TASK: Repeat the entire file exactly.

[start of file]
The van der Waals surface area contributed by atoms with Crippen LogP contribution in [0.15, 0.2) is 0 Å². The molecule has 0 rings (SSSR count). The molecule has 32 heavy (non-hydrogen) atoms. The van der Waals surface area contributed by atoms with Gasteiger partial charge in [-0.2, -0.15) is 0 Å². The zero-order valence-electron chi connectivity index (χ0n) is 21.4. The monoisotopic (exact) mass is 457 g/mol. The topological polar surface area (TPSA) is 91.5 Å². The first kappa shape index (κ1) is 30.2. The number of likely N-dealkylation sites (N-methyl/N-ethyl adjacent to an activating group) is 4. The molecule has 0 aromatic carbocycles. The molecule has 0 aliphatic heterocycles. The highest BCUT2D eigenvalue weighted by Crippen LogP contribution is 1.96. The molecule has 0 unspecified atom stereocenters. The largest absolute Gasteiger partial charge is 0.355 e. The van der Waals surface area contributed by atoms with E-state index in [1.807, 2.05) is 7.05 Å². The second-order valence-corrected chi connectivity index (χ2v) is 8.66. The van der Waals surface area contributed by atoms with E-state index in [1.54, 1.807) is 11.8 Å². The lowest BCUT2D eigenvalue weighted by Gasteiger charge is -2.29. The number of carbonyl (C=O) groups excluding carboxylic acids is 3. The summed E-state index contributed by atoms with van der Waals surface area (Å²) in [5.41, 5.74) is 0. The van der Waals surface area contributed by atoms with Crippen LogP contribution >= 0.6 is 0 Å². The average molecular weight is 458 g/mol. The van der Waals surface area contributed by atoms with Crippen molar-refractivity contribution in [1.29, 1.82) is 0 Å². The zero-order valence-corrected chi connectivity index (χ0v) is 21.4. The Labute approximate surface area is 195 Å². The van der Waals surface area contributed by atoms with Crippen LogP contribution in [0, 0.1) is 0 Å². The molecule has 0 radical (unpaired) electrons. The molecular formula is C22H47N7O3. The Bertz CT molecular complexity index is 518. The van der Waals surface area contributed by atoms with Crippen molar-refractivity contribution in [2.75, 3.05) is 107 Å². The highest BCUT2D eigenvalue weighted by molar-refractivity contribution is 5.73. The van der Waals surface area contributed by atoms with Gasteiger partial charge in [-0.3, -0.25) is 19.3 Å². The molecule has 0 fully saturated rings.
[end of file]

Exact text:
The van der Waals surface area contributed by atoms with Crippen LogP contribution in [0.15, 0.2) is 0 Å². The molecule has 0 rings (SSSR count). The molecule has 32 heavy (non-hydrogen) atoms. The van der Waals surface area contributed by atoms with Gasteiger partial charge in [-0.2, -0.15) is 0 Å². The zero-order valence-electron chi connectivity index (χ0n) is 21.4. The monoisotopic (exact) mass is 457 g/mol. The topological polar surface area (TPSA) is 91.5 Å². The first kappa shape index (κ1) is 30.2. The number of likely N-dealkylation sites (N-methyl/N-ethyl adjacent to an activating group) is 4. The molecule has 0 aromatic carbocycles. The molecule has 0 aliphatic heterocycles. The highest BCUT2D eigenvalue weighted by Crippen LogP contribution is 1.96. The molecule has 0 unspecified atom stereocenters. The largest absolute Gasteiger partial charge is 0.355 e. The van der Waals surface area contributed by atoms with E-state index in [1.807, 2.05) is 7.05 Å². The second-order valence-corrected chi connectivity index (χ2v) is 8.66. The van der Waals surface area contributed by atoms with E-state index in [1.54, 1.807) is 11.8 Å². The lowest BCUT2D eigenvalue weighted by Gasteiger charge is -2.29. The number of carbonyl (C=O) groups excluding carboxylic acids is 3. The summed E-state index contributed by atoms with van der Waals surface area (Å²) in [5.41, 5.74) is 0. The van der Waals surface area contributed by atoms with Crippen LogP contribution >= 0.6 is 0 Å². The average molecular weight is 458 g/mol. The van der Waals surface area contributed by atoms with Crippen molar-refractivity contribution in [1.29, 1.82) is 0 Å². The zero-order valence-corrected chi connectivity index (χ0v) is 21.4. The Labute approximate surface area is 195 Å². The van der Waals surface area contributed by atoms with Crippen LogP contribution in [0, 0.1) is 0 Å². The molecule has 0 radical (unpaired) electrons. The molecular formula is C22H47N7O3. The Bertz CT molecular complexity index is 518. The van der Waals surface area contributed by atoms with Crippen molar-refractivity contribution in [2.75, 3.05) is 107 Å². The highest BCUT2D eigenvalue weighted by molar-refractivity contribution is 5.73. The van der Waals surface area contributed by atoms with Gasteiger partial charge in [-0.3, -0.25) is 19.3 Å². The molecule has 0 fully saturated rings.